I’ve been doing the Weekly
Challenges. The
latest
involved random generation and spotting a linear recurrence. (Note
that this ends today.)

Task 1: 6 out of 49

6 out of 49 is a German lottery.

Write a script that outputs six unique random integers from the
range 1 to 49.

There are basically three standard ways of picking from a list without
repetition: delete the entries from the list as they're used, keep a
cache of the used entries and check each pick from the original list
against them, and shuffle the entire list, whch is generally the
fastest.

This specific problem is most easily done in shell, laying out the
four steps:

seq 1 49 | shuf | head -n6 | sort -n | xargs echo

Generate the sequence; shuffle it; take six entries; sort them. In
Perl:

```
sub sixoffortynine {
my @candidates = (1..49);
@candidates = shuffle @candidates;
splice @candidates, 6;
@candidates = sort {$a <=> $b} @candidates;
print join(', ', @candidates), "\n";
}
```

Most of the languages have a shuffle operator, and the rest can easily
have it added: like 245's task 1 last week, I can assign a random
number to each, then sort the list based on that. JavaScript:

```
function shuffleArray(input) {
let keys = Array(input.length).fill().map((element, index) => Math.random());
let ix = Array(input.length).fill().map((element, index) => index);
ix.sort(function(a, b) {
return keys[a] - keys[b];
});
return ix.map(n => input[n]);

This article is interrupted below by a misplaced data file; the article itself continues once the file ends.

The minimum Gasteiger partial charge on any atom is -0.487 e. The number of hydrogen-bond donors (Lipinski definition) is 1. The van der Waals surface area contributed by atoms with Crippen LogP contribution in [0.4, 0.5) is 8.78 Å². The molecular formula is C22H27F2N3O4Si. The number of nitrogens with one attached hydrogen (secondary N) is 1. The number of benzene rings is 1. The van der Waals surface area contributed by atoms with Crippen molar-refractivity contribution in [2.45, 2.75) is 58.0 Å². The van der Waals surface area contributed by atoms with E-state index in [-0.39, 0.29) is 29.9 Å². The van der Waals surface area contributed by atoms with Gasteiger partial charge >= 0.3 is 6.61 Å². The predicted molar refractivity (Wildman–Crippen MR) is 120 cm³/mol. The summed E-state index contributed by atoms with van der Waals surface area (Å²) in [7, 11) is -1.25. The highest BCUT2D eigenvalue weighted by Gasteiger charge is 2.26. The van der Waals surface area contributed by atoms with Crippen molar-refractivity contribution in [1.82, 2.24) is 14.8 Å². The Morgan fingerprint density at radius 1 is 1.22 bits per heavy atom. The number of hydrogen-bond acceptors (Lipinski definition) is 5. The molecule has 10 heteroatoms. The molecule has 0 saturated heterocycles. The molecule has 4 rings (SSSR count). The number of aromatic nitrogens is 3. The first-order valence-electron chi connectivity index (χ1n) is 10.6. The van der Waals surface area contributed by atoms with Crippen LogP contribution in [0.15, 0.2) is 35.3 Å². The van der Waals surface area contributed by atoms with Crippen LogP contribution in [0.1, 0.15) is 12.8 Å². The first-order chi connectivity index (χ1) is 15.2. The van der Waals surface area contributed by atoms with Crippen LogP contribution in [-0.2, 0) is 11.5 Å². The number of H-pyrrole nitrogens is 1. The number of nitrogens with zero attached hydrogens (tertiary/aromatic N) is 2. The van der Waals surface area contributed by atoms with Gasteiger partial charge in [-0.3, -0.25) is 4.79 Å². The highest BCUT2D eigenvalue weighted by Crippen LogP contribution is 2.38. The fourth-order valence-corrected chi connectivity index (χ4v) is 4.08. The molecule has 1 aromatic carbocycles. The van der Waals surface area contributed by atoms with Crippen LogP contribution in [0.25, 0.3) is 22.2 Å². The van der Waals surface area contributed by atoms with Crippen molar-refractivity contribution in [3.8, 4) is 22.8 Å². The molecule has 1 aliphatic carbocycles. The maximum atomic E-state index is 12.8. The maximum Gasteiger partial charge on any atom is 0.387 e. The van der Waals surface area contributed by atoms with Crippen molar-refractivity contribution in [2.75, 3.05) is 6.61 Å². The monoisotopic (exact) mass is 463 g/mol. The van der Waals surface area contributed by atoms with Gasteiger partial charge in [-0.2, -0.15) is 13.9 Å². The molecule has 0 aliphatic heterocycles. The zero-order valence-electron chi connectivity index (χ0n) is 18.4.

}
```

Task 2: Linear Recurrence of Second Order

You are given an array @a of five integers.

Write a script to decide whether the given integers form a linear
recurrence of second order with integer factors.

A linear recurrence of second order has the form `a[n] = p * a[n-2] + q * a[n-1]`

with `n > 1`

where `p`

and `q`

must be
integers.

One can do cunning things to build a generating function for this kind
of recurrence, but the key insight is given in the question:

```
a[n] = p * a[n-2] + q * a[n-1]
```

With a sequence of 5 numbers, we have three sets of `a[n-2…n]`

values,
which means we can build three simultaneous equations:

```
a[2] = p * a[0] + q * a[1]
a[3] = p * a[1] + q * a[2]
a[4] = p * a[2] + q * a[3]
```

With all `a`

values known, two of those are enough to determine the
values of `p`

and `q`

, with the third serving as a check.

I ended up laying out the three slices as `a`

(indices 0 to 2), `b`

(1
to 3) and `c`

(2 to 4) for my convenience. Then it's a standard
elmination of variables:

```
a0 * p + a1 * q = a
p = (a2 - a1 * q) / a0
b0 * p + b1 * q = b2
b0 * (a2 - a1 * q) / a0 + b1 * q = b2
...
q = (a0 * b2 - a2 * b0) / (a0 * b1 - a1 * b0)
```

(Because we know `p`

and `q`

are integers, this formulation minimises
the divisions and potential rounding errors in intermediate stages.
But in untyped languages it's essential to clamp each step to integer
resolution.)

Then it's just a matter of running each of the three original
equations and checking that it produces the right result - strictly
only the third should be necessary, but I run the first two to check
for rounding errors. This is pretty much the same in every language,
apart from the rearrangement needed for PostScript's RPN.

In Scala:

```
def linearrecurrencesecondorder(seq: List[Int]): Boolean = {
val a = seq.take(3)
val b = seq.take(4).takeRight(3)
val c = seq.take(5).takeRight(3)
val q = (b(2) * a(0) - b(0) * a(2)) / (b(1) * a(0) - b(0) * a(1))
val p = (a(2) - a(1) * q) / a(0)
return p * a(0) + q * a(1) == a(2) && p * b(0) + q * b(1) == b(2) && p * c(0) + q * c(1) == c(2)
}
```

Full code on
github.

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